On Monday morning, Wendy woke up with an upset stomach and cough. Her sister was staying home, so I suggested Wendy go back upstairs and try to get some sleep. In the middle of the night she spiked a fever, 102.4, and we knew that we were going into hospital. After deliberation between the doctors, a basic plan was set in motion, including hospitalization for observation. No one is going to send an immune-suppressed kid home with a 102 fever. No one. We know we’re staying when Wendy gets an IV port. That’s the ticket to upstairs. It’s the first thing to get put in and the last to go before you’re released.

A new routine

We fall into a regular routine. Doctors come first thing in the morning to examine Wendy. They poke and prod and press on her belly, they ask her if she is in pain, they listen to her heart and lungs, they look at the monitors. Then they leave. Nurses come in for weighing and measuring, for giving daily medications. Then breakfast—some sort of protein such as a hard-boiled egg, sometimes a strip or two of bacon. Wendy always orders a sugar cereal that she would never get at home.

We see staff members—the woman who brings the breakfast, the man who cleans the room, the child life specialist asking what Wendy might like to play with that day. Sometimes there’s a special event such as music therapy or a visiting sports team or therapy dog, and I find that I’m grateful there’s something for Wendy to concentrate on besides feeling awful and confined.

I know Wendy is getting better when she starts to complain that the hospital is boring, that their water tastes funny and the food is gross. She gets restless. We begin to lobby for release, and it’s more like a negotiation with the doctors: If Wendy’s labs look good and nothing grows, if she can eat and drink normally, if her fever starts to trend down, if she can take oral instead of IV antibiotics.

Finally, the doctors decide to discharge us. We wait for the medications, the coordination, the final orders and the follow-up appointments. The last thing to go is the IV port. We know when that is out of her arm that we’re going home.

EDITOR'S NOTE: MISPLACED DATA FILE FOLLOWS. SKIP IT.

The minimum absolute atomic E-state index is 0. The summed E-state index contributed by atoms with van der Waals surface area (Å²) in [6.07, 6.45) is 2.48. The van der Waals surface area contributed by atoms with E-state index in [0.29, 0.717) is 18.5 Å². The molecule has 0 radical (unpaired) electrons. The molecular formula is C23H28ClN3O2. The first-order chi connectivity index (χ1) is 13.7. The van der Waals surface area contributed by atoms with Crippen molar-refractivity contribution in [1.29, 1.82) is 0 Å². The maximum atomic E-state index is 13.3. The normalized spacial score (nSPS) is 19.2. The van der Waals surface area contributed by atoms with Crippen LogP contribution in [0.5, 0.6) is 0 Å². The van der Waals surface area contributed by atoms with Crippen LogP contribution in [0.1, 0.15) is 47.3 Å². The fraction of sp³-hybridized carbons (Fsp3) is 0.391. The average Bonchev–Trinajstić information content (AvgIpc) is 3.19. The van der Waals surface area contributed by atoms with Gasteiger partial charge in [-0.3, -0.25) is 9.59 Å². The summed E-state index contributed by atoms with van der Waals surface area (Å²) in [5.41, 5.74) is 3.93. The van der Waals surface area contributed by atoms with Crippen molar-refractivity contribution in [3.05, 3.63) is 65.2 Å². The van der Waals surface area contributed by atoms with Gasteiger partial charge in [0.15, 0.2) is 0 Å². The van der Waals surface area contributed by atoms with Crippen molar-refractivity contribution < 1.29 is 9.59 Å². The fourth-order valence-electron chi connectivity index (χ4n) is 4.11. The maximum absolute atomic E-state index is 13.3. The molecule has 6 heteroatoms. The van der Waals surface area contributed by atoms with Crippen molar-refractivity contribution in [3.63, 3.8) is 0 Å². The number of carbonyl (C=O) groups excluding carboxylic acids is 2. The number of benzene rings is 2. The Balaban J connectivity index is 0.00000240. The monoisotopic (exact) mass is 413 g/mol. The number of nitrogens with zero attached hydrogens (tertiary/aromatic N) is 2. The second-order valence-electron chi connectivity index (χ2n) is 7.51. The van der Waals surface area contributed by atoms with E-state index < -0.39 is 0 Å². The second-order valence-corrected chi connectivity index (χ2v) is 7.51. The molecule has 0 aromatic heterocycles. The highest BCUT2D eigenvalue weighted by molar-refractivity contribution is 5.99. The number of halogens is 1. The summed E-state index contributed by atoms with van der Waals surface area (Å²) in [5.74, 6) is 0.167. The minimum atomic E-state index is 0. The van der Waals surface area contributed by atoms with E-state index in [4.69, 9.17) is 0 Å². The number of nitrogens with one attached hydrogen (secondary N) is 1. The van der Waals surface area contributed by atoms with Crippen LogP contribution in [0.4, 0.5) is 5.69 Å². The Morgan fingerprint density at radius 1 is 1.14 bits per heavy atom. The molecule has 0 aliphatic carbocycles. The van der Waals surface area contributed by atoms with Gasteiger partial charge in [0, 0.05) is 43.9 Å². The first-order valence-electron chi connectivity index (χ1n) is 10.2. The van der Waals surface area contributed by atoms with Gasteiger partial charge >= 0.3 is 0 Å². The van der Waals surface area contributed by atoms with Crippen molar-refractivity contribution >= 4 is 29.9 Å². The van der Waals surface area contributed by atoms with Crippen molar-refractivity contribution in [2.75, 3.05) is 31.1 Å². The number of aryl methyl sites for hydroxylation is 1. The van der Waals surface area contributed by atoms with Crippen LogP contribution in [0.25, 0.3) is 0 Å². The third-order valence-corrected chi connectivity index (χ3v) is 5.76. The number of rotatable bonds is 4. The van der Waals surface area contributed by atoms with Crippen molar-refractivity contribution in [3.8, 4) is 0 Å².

Everyday worry

In spite of years in the hospital with Wendy, I continue to be terrified by every unexpected trip. What’s easier is knowing there is a whole cadre of doctors and nurses who know and like us, who stay for a while to talk and who hug us when we leave. We know the names of their children and where they are going on vacation, and we know they are going to do the best they can for Wendy.

As the parent of a chronically ill child, worry is a part of everyday life and trips to the hospital are inevitable. But we choose not to let our fears make our decisions for us. I wish I could control it all, but it’s not possible. Instead we live the way we want to live, and we teach Wendy to do the same.

Darcy Daniels is a writer, history professor and co-chair of the Family Advisory Council at Massachusetts General Hospital for Children. She blogs about caring for kids with chronic illness for The Mighty ( and on her own blog, Brave Fragile Warriors (

Planning ahead helps you keep your cool

  1. Take your time and factor in bathroom breaks, clothing changes and eating.
  2. Book attractions and restaurants ahead of time to avoid lineups.
  3. Have family games ready in case of delays.
  4. Avoid sweets and pack savoury snacks instead.
  5. Remember sun screen and bug spray.
  6. Encourage kids to keep a video or written travel journal, collect postcards and write messages on the back as memories.